Proxy or VPN: Which Should You Choose And Why?
As we move more of our lives online, we have to be aware of potential security threats. If a third party can track our internet behavior and access sensitive personal or commercial information, they could have the power to cause us major financial, reputational or emotional damage.
Even if we set aside such malicious intentions, keeping our data private and (in some cases) anonymous is an important way to protect us from being silently monitored or manipulated by others without our consent. It’s not about having something to hide, but ensuring that our personal information isn’t misused. And in the wake of recent high profile stories like the Facebook-Cambridge Analytica scandal - where the data of some 87m people was used without permission to enhance political advertising campaigns - it’s clear that internet users are waking up to the importance of protecting their personal data.
A recent Pew Research survey found that 79% of US adults are very or somewhat concerned about how private companies use the data they collect about them - 64% have the same concerns about the government. Even trusted third parties may suffer a security breach that ends up leaking your private data to hackers and putting you or your organization at risk. Over the 2017-2020 period, there were over 5,300 data breaches in the US, resulting in nearly 1bn records being exposed.
What Can You Do About It?
The same Pew survey showed that eight in ten Americans felt like they have little or no control over the data that governments or companies collect about them. But this isn’t necessarily the case: tools such as proxy servers and Virtual Private Networks (VPNs) allow you to appear as if you are connecting to the internet from another location. They do this by masking your IP address, which is essentially your public ID document on the Internet. This provides an important layer of privacy and security, while also enabling you to circumvent geo-location content restrictions (such as the ones that block you from streaming your favorite TV show when traveling overseas).
Proxy vs VPN: Key Differences
At a very basic level, both proxy servers and VPNs work by connecting you to the internet via a remote computer server. But the way they go about doing this is quite different, and has implications for when one is more suitable than the other. So how do you know which one is right for you? Let’s first look more closely at how each works and the key differences between them.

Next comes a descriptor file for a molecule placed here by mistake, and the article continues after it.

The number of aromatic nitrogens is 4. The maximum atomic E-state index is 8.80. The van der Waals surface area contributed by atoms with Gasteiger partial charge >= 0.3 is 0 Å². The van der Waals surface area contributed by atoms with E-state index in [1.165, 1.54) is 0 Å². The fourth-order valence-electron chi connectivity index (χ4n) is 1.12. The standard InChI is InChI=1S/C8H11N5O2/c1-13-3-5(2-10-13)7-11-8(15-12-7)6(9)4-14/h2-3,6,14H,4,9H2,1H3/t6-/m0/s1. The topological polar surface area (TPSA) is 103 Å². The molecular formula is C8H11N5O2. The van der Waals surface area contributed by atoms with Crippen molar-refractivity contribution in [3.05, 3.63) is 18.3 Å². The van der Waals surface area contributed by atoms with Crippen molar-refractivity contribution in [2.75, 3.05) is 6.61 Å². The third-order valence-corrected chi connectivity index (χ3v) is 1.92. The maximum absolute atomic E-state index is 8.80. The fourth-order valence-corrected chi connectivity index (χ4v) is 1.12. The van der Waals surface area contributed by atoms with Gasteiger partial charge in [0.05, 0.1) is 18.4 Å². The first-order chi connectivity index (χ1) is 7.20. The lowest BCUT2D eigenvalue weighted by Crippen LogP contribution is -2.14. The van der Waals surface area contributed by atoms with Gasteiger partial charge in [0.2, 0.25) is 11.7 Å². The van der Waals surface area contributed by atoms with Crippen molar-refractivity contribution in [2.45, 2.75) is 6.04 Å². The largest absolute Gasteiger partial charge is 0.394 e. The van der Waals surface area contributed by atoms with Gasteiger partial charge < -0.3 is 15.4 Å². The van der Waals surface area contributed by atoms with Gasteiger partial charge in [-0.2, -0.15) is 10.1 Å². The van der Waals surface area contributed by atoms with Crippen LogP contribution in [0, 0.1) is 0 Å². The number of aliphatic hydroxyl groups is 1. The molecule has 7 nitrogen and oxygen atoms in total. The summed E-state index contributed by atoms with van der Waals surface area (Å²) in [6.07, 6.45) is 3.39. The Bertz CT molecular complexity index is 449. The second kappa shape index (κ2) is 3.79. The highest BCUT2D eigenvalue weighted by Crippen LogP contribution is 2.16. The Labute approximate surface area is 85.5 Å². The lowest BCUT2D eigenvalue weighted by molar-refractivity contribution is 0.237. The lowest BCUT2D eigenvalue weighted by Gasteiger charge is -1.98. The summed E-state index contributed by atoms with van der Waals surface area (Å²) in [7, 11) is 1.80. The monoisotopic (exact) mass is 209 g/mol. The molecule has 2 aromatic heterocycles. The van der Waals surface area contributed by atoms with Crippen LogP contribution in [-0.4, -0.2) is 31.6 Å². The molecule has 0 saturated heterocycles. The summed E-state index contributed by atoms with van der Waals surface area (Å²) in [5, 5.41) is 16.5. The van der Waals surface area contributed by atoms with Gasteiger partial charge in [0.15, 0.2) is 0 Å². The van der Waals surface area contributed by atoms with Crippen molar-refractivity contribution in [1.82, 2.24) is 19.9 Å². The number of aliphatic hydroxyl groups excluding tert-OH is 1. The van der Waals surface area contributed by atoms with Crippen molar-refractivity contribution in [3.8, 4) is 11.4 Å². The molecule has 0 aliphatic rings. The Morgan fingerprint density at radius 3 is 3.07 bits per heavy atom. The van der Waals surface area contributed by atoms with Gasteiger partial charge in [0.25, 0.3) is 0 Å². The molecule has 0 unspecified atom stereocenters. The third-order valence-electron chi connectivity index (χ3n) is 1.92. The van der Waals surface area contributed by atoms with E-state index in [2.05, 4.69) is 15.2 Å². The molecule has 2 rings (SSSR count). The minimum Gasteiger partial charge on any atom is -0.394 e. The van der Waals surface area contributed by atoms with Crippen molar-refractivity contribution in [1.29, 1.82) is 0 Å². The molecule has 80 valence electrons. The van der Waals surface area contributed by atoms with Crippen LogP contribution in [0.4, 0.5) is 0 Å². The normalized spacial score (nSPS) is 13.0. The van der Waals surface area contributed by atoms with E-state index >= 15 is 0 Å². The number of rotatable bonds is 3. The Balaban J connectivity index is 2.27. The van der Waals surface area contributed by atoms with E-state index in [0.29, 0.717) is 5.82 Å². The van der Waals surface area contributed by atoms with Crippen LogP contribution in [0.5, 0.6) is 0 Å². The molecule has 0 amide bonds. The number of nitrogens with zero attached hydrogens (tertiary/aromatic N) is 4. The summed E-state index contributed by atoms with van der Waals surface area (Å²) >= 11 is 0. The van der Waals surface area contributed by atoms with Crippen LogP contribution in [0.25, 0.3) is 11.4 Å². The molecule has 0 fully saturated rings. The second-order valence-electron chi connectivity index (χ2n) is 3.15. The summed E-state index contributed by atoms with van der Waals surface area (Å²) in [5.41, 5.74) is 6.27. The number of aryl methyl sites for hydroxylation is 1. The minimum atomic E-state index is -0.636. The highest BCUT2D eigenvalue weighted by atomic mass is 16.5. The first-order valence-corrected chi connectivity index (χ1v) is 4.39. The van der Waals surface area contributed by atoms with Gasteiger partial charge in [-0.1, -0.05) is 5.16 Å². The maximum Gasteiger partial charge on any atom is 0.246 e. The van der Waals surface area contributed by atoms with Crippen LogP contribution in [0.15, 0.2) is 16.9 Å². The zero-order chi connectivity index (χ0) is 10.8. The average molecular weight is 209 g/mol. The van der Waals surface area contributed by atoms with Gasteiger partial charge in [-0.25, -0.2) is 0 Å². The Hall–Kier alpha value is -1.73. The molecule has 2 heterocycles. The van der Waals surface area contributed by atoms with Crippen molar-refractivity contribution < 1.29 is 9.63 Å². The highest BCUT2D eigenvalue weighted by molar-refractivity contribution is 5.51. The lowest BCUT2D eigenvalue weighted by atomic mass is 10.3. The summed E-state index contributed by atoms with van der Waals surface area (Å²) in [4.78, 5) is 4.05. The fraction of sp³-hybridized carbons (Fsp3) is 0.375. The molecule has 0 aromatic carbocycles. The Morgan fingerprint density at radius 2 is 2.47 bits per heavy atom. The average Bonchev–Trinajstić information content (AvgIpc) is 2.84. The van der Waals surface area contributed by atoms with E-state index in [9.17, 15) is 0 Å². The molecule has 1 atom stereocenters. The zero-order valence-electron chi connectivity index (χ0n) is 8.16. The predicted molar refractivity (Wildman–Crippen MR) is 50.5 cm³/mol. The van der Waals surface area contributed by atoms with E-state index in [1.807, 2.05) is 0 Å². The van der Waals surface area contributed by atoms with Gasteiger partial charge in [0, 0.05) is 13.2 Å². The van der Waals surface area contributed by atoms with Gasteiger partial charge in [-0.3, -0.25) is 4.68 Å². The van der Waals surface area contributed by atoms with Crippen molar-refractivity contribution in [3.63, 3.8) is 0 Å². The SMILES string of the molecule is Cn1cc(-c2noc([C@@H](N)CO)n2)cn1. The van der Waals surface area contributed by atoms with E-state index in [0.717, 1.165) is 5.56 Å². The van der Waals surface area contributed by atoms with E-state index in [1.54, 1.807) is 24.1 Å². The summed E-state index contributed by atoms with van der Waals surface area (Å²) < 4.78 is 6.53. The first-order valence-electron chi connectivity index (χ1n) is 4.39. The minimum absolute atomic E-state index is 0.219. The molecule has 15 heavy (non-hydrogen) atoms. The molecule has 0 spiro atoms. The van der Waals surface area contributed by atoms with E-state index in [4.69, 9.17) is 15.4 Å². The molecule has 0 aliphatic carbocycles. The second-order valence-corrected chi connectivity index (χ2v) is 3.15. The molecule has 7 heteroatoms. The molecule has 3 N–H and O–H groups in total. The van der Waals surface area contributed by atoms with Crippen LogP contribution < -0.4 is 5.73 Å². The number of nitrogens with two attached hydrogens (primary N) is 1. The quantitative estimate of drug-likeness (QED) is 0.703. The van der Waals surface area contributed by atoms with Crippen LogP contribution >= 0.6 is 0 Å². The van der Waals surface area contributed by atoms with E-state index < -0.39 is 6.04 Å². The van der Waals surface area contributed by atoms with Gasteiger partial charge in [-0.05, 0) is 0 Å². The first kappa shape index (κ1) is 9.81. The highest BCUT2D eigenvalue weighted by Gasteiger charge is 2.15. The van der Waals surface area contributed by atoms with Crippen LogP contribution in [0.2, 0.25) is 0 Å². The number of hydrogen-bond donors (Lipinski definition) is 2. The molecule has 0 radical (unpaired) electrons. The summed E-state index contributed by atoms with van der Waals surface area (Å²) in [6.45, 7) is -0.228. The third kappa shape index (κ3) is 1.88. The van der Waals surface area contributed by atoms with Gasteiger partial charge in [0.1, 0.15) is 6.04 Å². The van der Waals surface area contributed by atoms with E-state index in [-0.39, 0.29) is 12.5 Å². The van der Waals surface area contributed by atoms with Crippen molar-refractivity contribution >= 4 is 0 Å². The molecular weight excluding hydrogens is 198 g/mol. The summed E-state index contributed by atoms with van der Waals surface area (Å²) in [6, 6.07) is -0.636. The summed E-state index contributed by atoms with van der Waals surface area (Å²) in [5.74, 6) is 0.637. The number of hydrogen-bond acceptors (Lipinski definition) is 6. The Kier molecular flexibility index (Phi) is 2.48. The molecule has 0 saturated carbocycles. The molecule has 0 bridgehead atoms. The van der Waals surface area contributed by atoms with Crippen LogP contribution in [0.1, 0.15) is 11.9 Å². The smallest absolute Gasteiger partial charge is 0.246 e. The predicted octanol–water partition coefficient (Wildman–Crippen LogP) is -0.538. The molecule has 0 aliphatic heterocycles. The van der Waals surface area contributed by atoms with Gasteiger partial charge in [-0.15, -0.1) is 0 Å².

A proxy server acts as a gateway or intermediary between the user and the websites or applications they are accessing. As all communication is diverted through the proxy, this provides the IP address and location rather than the user. Not only does this cloak your personal information, it also allows you to ‘connect’ from anywhere in the world. For example, if you’re travelling in Europe and want to visit a site that is only available in the US, you can use a proxy server located in the US to gain access. A key characteristic is that proxies work on a single application-by-application basis, so it would be configured on a single web browser rather than your entire device.
A VPN also allows users to communicate with websites or apps with a different IP address to their own, enabling them to access via servers in almost any country in the world. However, a VPN is typically set up at the operating system level, establishing a secure tunnel with the VPN server through which all network traffic will be routed. This expands the level of privacy or anonymity beyond just a single web browser (though some VPN browser extensions are also available) to include all of your background applications and even device updates. The most important feature of VPNs is that, unlike proxies, they also encrypt all network traffic. This means that internet service providers (ISPs) or other parties will not be able to observe your online activity or intercept your data.
The Main Pros & Cons
When you might choose a proxy…
- For low-cost (free) privacy when browsing.
- For quick and simple access to geo-restricted websites or streaming content.
- As a business to prevent employees from accessing unsecured or inappropriate websites from an internal network.
When you might use a VPN…
- For secure and anonymous online browsing, particularly when using public Wi-Fi connections or sharing sensitive information.
- For more reliable streaming of geo-restricted content (paid).
- To connect securely to your business network when working remotely.
The bottom line is that VPNs typically offer more privacy and security, so should be the recommended choice when those are your main concerns (we’re looking at you, remote workers!). If you just need a ‘lighter’ option to browse anonymously and bypass regional content restrictions then a proxy server may be an acceptable, cheaper option. In either case, it’s important to research which proxy servers and VPN clients are reliable and safe before you jump in.
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